At mission level planning and long term planning, we often refer to the so-called "EID-A rates" to pass on a high-level estimate on how much data will be available to the payload as a whole or a specific instrument. Also descriptions of SOOPs often use this term.
The so-called EID-A is the Solar Orbiter Experiment Interface Document - Part A, that defined all interfaces between PIs, prime contractor, S/C and instruments, etc. and it included also a preliminary allocation of data to each instrument, to guide the design of instrument modes.
Note that although they are typically still used at the start of the initial planning, there is always an optimisation round during which the project scientists typically allow deviations from the baseline as long as there are scientific arguments and the SWT can agree to the change.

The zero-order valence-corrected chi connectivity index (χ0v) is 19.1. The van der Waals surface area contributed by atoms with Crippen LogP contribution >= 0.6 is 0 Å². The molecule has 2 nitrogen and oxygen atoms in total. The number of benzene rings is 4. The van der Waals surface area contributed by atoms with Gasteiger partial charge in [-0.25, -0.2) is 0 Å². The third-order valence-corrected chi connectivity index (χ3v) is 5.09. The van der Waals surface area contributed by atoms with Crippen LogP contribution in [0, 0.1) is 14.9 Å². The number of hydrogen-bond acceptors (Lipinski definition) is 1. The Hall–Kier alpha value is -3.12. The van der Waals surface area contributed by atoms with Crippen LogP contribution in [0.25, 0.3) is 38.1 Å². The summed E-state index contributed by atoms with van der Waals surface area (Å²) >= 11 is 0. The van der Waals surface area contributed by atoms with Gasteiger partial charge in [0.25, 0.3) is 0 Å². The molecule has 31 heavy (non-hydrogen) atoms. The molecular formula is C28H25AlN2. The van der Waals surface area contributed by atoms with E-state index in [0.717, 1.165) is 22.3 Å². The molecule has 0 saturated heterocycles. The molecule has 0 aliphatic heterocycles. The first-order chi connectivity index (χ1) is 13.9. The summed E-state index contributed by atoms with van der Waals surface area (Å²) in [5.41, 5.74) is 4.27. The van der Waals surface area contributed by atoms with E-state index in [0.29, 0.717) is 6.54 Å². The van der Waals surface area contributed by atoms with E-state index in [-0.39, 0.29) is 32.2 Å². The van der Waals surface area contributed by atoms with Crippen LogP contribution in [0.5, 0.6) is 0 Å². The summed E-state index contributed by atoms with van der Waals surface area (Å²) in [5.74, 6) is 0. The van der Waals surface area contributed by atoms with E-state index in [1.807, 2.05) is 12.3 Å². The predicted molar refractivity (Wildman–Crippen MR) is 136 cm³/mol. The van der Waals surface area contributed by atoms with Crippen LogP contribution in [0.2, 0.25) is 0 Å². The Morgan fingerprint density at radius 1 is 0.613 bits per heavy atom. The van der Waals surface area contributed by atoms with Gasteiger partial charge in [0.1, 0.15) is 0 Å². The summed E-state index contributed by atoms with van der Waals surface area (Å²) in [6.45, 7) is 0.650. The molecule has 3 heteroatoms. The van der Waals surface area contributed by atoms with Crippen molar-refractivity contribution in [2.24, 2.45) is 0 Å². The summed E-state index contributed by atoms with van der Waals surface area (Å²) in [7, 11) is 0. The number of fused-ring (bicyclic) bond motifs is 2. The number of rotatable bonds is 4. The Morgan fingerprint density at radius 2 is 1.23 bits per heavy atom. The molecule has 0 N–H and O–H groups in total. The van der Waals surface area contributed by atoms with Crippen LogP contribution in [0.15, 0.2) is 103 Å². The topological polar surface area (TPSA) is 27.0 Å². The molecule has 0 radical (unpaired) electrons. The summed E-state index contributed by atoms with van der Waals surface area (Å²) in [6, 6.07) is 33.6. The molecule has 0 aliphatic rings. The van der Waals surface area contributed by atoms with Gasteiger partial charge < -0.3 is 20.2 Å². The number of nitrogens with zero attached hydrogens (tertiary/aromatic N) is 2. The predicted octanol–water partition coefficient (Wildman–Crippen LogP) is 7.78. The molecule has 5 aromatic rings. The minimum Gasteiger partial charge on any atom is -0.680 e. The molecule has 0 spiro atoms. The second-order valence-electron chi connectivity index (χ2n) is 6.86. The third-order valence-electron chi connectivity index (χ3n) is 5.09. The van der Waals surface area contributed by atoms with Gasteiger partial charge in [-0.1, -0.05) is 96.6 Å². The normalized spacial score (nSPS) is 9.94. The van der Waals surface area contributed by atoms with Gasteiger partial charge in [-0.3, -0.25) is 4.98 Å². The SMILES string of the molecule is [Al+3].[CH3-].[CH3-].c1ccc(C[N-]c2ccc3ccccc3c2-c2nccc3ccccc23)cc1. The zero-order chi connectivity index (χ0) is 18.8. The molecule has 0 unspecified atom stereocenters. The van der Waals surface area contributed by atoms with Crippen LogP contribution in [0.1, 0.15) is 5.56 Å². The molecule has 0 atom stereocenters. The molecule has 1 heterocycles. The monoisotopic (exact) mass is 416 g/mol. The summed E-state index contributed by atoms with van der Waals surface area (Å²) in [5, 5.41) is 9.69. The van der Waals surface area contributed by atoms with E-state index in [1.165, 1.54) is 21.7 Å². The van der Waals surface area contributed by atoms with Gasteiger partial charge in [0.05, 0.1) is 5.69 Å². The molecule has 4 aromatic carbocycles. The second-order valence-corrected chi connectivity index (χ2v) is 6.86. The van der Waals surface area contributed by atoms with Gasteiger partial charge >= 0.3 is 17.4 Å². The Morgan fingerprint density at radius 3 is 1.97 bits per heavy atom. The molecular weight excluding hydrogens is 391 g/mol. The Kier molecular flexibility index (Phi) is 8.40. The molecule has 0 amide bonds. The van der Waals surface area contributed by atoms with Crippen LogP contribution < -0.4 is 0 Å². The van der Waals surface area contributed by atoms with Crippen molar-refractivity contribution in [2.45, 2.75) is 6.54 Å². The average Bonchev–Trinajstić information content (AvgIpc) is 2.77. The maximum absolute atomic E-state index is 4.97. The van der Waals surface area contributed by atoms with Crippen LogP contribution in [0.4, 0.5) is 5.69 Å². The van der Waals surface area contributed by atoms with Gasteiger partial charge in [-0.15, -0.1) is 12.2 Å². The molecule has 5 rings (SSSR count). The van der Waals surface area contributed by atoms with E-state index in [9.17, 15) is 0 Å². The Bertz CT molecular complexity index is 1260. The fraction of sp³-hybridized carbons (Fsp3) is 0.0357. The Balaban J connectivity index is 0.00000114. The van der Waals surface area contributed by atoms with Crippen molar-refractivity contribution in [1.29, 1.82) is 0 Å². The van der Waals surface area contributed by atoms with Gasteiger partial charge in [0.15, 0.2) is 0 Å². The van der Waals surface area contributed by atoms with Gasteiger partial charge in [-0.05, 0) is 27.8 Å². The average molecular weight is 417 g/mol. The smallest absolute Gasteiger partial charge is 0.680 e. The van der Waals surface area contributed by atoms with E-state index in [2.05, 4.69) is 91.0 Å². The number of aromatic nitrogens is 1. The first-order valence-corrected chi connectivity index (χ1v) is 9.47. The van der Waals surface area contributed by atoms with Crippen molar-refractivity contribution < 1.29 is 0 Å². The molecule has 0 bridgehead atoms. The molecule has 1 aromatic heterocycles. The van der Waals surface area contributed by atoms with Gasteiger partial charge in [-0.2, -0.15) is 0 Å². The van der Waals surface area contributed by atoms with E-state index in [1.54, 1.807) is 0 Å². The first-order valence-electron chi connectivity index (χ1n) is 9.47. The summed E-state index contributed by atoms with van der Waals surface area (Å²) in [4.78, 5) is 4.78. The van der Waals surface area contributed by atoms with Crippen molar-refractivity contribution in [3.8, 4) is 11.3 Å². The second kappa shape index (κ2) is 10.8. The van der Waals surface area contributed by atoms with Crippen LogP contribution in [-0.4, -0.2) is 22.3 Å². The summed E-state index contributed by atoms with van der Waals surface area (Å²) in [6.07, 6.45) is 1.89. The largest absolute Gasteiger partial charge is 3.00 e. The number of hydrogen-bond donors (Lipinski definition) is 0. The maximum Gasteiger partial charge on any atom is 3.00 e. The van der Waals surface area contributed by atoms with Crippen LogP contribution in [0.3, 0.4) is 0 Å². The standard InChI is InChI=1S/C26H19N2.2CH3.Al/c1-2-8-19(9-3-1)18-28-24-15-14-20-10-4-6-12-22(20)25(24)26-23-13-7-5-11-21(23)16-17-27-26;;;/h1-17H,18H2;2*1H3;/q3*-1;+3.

For reference, the table below contains the data rates and volumes for each instrument as originally defined in the EID-A.
- The first column contains the EID-A rate in kbits per second, for science data only (excl HK).
- The second column contains the EID-A rate in volume per orbit. Note that this can be misleading for RS instruments!
As the rates for RS instruments have been defined for a baseline of only 30 days (3 RS windows) of operations throughout the orbit, the RS volumes per orbit are calculated based on the rate over 30 days. For IS payload they are based on the rate over 180 days (average orbit at time of design).
- The third column makes for easier comparison with the daily pro rata rates (MiBytes / Day) reported in SOOP Kitchen when hovering the mouse over an observation.